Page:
When a team of researchers at Xiamen University decided to create and test deepfakes of conventional types of images in science journals, they came up with a sobering surprise. Their deepfakes were easy to create and hard to detect.
Generating fake photographs in this way, the researchers suggest, could allow miscreants to publish research papers without doing any real research.Bob Yirka, “Computer scientists suggest research integrity could be at risk due to AI generated imagery” at Tech Explore (May 25, 2022)
They created the deepfakes in a conventional way by starting with a competition between two powerful computer systems:
To demonstrate the ease with which fake research imagery could be generated, the researchers generated some of their own using a generative adversarial network (GAN), in which two systems, one a generator, the other a discriminator, attempt to outcompete one another in creating a desired image. Prior research has shown that the approach can be used to create images of strikingly realistic human faces. In their work, the researchers generated two types of images. The first kind were of a western blot—an imaging approach used for detecting proteins in a blood sample. The second was of esophageal cancer images.Bob Yirka, “Computer scientists suggest research integrity could be at risk due to AI generated imagery” at Tech Explore (May 25, 2022)
Here are the deepfakes they created:
How difficult is it to detect deepfakes? The researchers proceeded to try out some of their fake images on experts in the field:
It is very difficult, if not impossible, for the naked eye to distinguish between real and fake images generated by AI. In a subjective quality-evaluation test, we invited three board-certified biomedical specialists to evaluate the quality of the generated western blot images. A series of image groups were displayed to the subjects, where each group contained three real images and a fake one in random order unknown to the subjects. The subjects were then asked to identify the fake one. Among them, two experts achieved accuracy levels of 10% and 30% respectively, suggesting that they did not perform better than random guessing in identifying the fake western blot images generated from GAN. The third expert achieved an accuracy of 60% based on a subtle difference between real and fake western blot images; i.e., the boundary between synthetic blots and the background is not as smooth as that between real blots and the background. This is introduced by the intrinsic properties of GAN-based methods and can be dealt with by further optimizing the network model.Liansheng Wang, Lianyu Zhou, Wenxian Yang, Rongshan Yu, Deepfakes: A new threat to image fabrication in scientific publications?, Patterns, Volume 3, Issue 5, 2022, 100509, ISSN 2666-3899, https://doi.org/10.1016/j.patter.2022.100509. The paper is open access.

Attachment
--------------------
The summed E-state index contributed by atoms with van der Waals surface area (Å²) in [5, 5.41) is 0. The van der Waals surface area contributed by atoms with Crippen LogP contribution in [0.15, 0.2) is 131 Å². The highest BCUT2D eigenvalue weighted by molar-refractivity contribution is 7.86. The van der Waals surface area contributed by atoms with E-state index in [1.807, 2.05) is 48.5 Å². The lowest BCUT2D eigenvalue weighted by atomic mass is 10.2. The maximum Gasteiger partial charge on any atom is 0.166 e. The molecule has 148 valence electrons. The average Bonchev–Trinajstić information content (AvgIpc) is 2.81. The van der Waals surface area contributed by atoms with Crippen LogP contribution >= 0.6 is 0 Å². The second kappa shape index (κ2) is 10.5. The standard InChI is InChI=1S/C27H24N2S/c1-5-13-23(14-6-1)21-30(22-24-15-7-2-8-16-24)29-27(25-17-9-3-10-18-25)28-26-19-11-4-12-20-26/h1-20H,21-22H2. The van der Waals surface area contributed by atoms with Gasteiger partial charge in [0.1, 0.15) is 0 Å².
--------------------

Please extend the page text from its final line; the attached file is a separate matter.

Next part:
Just now, it is not clear what to do about the problem. Advances in deepfake detection will be met by advances in deepfake creation.
Perhaps professional associations must take the lead in getting all new images scanned by the most advanced deepfake detectors, with dire consequences on discovery. In that case, only those using the most sophisticated equipment would risk trying. But even then, if tests are routinely rerun later — on a randomized basis — with even more advanced deepfake detection equipment, deepfakers would face the ongoing risk of future career ruin, even if they escape immediate consequences. It would be somewhat like lying about one’s qualifications on one’s resume. Such a falsehood can lead to termination even if it is only discovered years later.
Addressing the problem may come down to how seriously science journals choose to take deepfakes. We were told at Nature in 2009 that journals were cracking down on image manipulation of various types (not necessarily deepfakes). But in 2016, Elizabeth Bik et al. found that the problem was still prevalent in biomedical research:
Bik assigned problematic images to five categories: simple duplication, duplication with repositioning, duplication with alteration, cuts, and beautification.
Cuts and beautification (the latter of which can assist readers afflicted by color blindness) don’t always constitute research misconduct. Duplication almost always does. Whether that misconduct is intentional or accidental, the experiments based on flawed findings are invalid and papers citing manipulated images must be retracted. That’s why the majority of the scientific community agrees that journal editors or peer reviewers have an important role in identifying data integrity issues before publication.
Yet even after the Hwang and Yin scandals, many such violations of image integrity are discovered by readers after publication, partly because discerning unethical image processing can be very difficult. As one PubPeer commenter notes, “It is so easy to cheat … without leaving traces …”Enago Academy, “Scientific Fraud: How Journals Detect Image Manipulation (Part 1)” at Enago (July 20, 2019)
Then, in 2020, major science publisher Elsevier admitted that “Image manipulation is still a serious issue in scholarship”. Deepfakes have, however, greatly raised the stakes for the journals.
Here’s a video on how much more quick and simple deepfakes have become:
You may also wish to read: Deepfakes can replicate human voices now — maybe yours. Digitally faked voice tech has already been used to perpetrate a big bank fraud, Even as deepfakes grow more sophisticated, the technology to detect them lags behind the technology to create them.